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Journal of Korean Neurosurgical Society > Volume 32(4); 2002 > Article
Journal of Korean Neurosurgical Society 2002;32(4): 363-370.
The Effect of D,L-6,8-Thioctic Acid on the Volume of Cerebral Infarction in Ischemic Rat Model.
Hyeong Joong Yi, Sang Gu Lee, Woo Taek Rhee, Kwang Myung Kim, Young Soo Kim, Yong Ko
1Department of Neurosurgery, Hanyang University Medical College, Seoul, Korea.
2Department of Neurosurgery, Gacheon Medical College, Central Ghil Hospital, Incheon, Korea.
The authors demonstrate neuroprotective effects of antioxidant in reperfusion injury using ischemic rat model and evaluate the clinical eligibility of this agent to ischemic cerebrovascular diseases.
Rat model was made according to Longa method. Thirty-six Sprague-Dawley rats were used and were equally divided into three groups;A) treated subcutaneously with D,L-6,8-Thioctic acid 30 minutes before occlusion, B) within one hour after occlusion, and C) with vehicle only. Neurologic examination was performed immediately and 24 hours after reperfusion. Twenty-four hours after reperfusion, brains were extracted and stained with 2% 2,3,5-Triphenyltetrazolim chloride in 2mm-thickness section. Then, fixed sections were digitalized and used for infarct area calculation.
There was no significant statistical difference in recorded hemodynamic and physiologic parameters between three groups. The neurologic status taken immediately following reperfusion were A) 2.67+/-0.492, B) 2.75+/-0.452, and C) 2.83+/-0.389, and were improved to A) 1.67+/-0.898, B) 1.92+/-0.900, and C) 2.08+/-0.793 just before sacrificing. However, there was no statistically significant difference between three groups. Mean volume of cerebral infarction was A) 9.5+/-1.67%, B) 10.4+/-1.58%, and C) 11.3+/-1.12% with no significant difference. Any specific correlation between the neurologic status and the mean infarction volume was not observed.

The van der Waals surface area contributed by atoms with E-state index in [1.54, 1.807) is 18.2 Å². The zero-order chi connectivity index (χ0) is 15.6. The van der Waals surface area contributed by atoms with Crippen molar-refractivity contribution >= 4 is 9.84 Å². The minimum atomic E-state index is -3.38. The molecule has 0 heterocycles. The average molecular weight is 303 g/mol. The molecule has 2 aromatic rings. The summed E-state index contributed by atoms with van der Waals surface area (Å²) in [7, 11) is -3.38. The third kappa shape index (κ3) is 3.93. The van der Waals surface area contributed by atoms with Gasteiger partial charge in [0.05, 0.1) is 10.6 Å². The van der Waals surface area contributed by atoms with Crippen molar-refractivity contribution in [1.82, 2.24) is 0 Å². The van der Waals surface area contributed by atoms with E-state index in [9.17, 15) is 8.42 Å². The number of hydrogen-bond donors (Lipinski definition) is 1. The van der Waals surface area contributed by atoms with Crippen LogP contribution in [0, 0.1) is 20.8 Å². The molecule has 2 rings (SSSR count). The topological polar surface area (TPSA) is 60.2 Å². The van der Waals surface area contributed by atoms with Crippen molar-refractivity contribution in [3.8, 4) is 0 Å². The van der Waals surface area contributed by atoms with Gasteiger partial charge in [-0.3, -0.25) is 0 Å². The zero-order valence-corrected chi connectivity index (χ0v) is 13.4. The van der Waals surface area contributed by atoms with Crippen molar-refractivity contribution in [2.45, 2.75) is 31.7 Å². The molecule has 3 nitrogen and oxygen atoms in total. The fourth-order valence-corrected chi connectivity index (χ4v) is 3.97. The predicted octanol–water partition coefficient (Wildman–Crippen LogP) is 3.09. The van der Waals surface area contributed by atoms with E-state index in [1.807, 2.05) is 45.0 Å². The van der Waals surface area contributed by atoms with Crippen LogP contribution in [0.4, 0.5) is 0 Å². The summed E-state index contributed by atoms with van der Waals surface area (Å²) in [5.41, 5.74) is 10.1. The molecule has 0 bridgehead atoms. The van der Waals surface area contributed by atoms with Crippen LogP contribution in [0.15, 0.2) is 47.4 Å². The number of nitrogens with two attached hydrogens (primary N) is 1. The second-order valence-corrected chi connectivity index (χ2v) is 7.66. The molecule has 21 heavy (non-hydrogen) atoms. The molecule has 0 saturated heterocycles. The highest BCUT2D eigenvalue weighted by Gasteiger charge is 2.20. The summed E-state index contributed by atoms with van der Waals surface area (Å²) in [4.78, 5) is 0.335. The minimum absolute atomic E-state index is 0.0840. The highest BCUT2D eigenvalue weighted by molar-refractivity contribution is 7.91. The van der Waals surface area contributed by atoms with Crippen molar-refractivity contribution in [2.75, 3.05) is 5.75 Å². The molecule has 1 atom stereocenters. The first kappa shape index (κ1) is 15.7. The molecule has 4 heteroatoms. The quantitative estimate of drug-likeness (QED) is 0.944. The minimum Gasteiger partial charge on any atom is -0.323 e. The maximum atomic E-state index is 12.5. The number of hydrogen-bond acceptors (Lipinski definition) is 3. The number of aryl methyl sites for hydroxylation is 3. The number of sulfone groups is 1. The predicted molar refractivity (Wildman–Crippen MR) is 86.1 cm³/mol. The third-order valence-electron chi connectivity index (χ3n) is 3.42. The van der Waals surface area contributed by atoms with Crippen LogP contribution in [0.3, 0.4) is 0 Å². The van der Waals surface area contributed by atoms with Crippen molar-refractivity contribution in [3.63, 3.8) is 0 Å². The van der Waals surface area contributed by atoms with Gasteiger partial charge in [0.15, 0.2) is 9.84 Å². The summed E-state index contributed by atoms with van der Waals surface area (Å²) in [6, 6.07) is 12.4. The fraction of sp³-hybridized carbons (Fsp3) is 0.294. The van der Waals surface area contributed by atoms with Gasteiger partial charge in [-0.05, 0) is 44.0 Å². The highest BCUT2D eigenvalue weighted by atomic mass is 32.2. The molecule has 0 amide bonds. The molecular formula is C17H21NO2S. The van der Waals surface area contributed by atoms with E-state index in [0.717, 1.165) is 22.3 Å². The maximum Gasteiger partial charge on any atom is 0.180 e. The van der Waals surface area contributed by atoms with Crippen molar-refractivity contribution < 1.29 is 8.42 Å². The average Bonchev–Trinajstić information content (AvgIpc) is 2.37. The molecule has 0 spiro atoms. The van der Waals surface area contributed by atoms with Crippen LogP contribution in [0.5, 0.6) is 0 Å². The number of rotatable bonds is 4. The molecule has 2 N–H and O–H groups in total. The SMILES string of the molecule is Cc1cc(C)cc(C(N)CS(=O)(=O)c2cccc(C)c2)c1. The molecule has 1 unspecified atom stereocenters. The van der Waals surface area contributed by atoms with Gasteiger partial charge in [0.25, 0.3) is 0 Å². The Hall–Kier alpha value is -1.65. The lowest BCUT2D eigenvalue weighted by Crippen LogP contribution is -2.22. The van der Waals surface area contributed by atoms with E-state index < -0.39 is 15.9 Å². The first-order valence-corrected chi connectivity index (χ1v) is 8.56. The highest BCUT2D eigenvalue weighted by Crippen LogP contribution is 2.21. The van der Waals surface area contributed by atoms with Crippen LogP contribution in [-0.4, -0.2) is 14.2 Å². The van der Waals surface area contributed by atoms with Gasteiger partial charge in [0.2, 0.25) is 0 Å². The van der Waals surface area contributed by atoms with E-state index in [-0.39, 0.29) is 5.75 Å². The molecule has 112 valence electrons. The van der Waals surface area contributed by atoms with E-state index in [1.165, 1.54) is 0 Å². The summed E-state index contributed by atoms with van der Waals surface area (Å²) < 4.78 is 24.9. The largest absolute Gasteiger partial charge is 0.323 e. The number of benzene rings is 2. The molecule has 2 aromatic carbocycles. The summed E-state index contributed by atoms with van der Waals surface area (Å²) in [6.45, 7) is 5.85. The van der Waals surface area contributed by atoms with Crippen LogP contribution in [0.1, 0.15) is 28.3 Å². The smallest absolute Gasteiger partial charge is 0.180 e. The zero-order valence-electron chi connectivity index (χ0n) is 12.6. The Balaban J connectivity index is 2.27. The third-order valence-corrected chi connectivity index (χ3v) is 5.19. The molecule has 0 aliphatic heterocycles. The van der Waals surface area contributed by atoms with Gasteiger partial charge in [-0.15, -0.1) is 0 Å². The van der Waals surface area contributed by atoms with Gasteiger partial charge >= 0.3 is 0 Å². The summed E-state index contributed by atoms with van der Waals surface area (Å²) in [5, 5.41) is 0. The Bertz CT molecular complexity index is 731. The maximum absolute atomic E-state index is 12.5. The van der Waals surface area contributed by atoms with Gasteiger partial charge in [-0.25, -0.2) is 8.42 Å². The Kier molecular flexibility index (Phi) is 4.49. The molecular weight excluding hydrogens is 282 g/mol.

Any single agent does not seem to reduce the infarction volume holistically, therefore, the incoming therapeutic target should be the development of versatile neuroprotective agents or the selection of preexisting synergistic compounds without compromising patients' safety.
Key Words: Antioxidant; Reperfusion; Rat model; D,L-6,8-Thioctic acid; Cerebral infarction; Neuroprotective agents
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